October 30, 2020

Uncooperative federalism: Can California lead the way with its own ESA?

Rachel Zwillinger

The San Francisco Bay-Delta is the largest estuary on the West Coast and is home to some of the most endangered species in the United States. It is also the hub of California’s water delivery system, providing water for farms and cities in the state’s parched central and southern regions. For more than a decade, federal and state agencies collaborated to synchronize federal Endangered Species Act (ESA) and California Endangered Species Act (CESA) protections to try to ensure the survival and recovery of Delta smelt, winter-run Chinook salmon, and other imperiled species while meeting other demands.

Cracks in the cooperative federalism model

But this period of cooperative federalism with respect to Bay-Delta endangered species protections ended when the U.S. Fish and Wildlife Service and National Marine Fisheries Service issued new ESA biological opinions for endangered salmonids and Delta smelt in October 2019 that allowed unprecedented levels of take (harm, including death) of these species. The state of California criticized the biological opinions as “failing to protect endangered fish species from federal water export operations” and filed a lawsuit to challenge them. The California Department of Fish and Wildlife (CDFW) soon followed the state’s legal action with its own CESA permit, which required different water project operations than those allowed under the federal biological opinions. Together, these actions signaled a significant pivot by the state of California to rely on its independent authority under CESA to protect endangered wildlife as the federal government weakened ESA protections to permit increased water diversions.

Legal questions regarding the reach and scope of the CESA alternative

CESA, however, has not been utilized to the same extent as the ESA and, given differing legal interpretations of several key provisions, whether it can effectively substitute for the federal ESA —especially in this particular context—remains unclear. Approximately a dozen lawsuits challenging the new Bay-Delta ESA and CESA permits are pending, and several present the courts with questions of first impression regarding CESA. Resolution of these issues could affect the level of protection afforded to endangered Bay-Delta fish and could have broader implications for the relationship between state and federal efforts to protect endangered species in California.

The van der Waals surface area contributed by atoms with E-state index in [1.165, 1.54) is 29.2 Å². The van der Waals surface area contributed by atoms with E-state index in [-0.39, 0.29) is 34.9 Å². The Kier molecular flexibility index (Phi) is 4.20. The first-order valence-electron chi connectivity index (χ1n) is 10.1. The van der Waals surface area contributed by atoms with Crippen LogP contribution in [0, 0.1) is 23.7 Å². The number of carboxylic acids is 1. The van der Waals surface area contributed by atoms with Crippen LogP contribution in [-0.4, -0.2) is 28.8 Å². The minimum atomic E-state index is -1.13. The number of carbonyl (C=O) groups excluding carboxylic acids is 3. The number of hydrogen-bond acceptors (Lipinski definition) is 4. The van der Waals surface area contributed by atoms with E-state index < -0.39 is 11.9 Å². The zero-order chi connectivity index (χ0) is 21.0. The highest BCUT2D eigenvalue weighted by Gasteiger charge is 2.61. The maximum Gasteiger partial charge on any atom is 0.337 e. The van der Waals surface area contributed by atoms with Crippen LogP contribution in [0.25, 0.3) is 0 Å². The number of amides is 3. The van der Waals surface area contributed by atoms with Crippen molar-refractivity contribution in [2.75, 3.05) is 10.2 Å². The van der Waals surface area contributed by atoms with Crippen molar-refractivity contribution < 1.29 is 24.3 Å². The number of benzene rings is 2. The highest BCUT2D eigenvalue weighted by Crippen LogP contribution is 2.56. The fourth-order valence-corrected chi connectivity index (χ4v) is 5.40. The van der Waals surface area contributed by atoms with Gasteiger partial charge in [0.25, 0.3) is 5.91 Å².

A key question is whether the U.S. Bureau of Reclamation (Reclamation), as a branch of the federal government, is required to comply with CESA when operating federal water infrastructure in the Bay-Delta. In its lawsuit challenging the new Bay-Delta ESA biological opinions, the state of California included a claim alleging that Reclamation had violated the federal Administrative Procedure Act by failing to comply with CESA. Reclamation filed a motion to dismiss California’s CESA claim, raising myriad arguments including that the United States has not waived its sovereign immunity with respect to CESA and that CESA is preempted by the federal ESA. Resolution of Reclamation’s motion to dismiss will have major implications for whether California can effectively use CESA to protect threatened and endangered Bay-Delta species.

Several state court lawsuits challenging CDFW’s CESA permit for Bay-Delta species also bring consequential legal questions to the fore. Among other issues, the cases raise questions about the role of habitat modification in CESA compliance, the relationship between CESA’s full mitigation and rough proportionality provisions, and what it means for mitigation measures to be capable of successful implementation. There are few court cases interpreting CESA, and resolution of these and other issues is likely to shape future application of CESA throughout California.

An evolving area of law worth watching

Whether California can effectively use CESA to part ways with the federal government and take on a leadership role in the Bay-Delta will depend on the outcome of several pending state and federal lawsuits. Beyond the impacts of those lawsuits on winter-run Chinook salmon, Delta smelt, and other endangered Bay-Delta species, resolution of key questions related to interpretation of CESA will determine whether California, and perhaps other states in similar efforts, can effectively protect endangered species using state law alone, in particular where landscape-level federal projects are involved. This evolving area of law is worth watching in months ahead for anyone interested in wildlife protections or the interplay between state and federal conservation laws.

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Rachel Zwillinger

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Rachel Zwillinger works on water issues for Defenders of Wildlife’s California Program.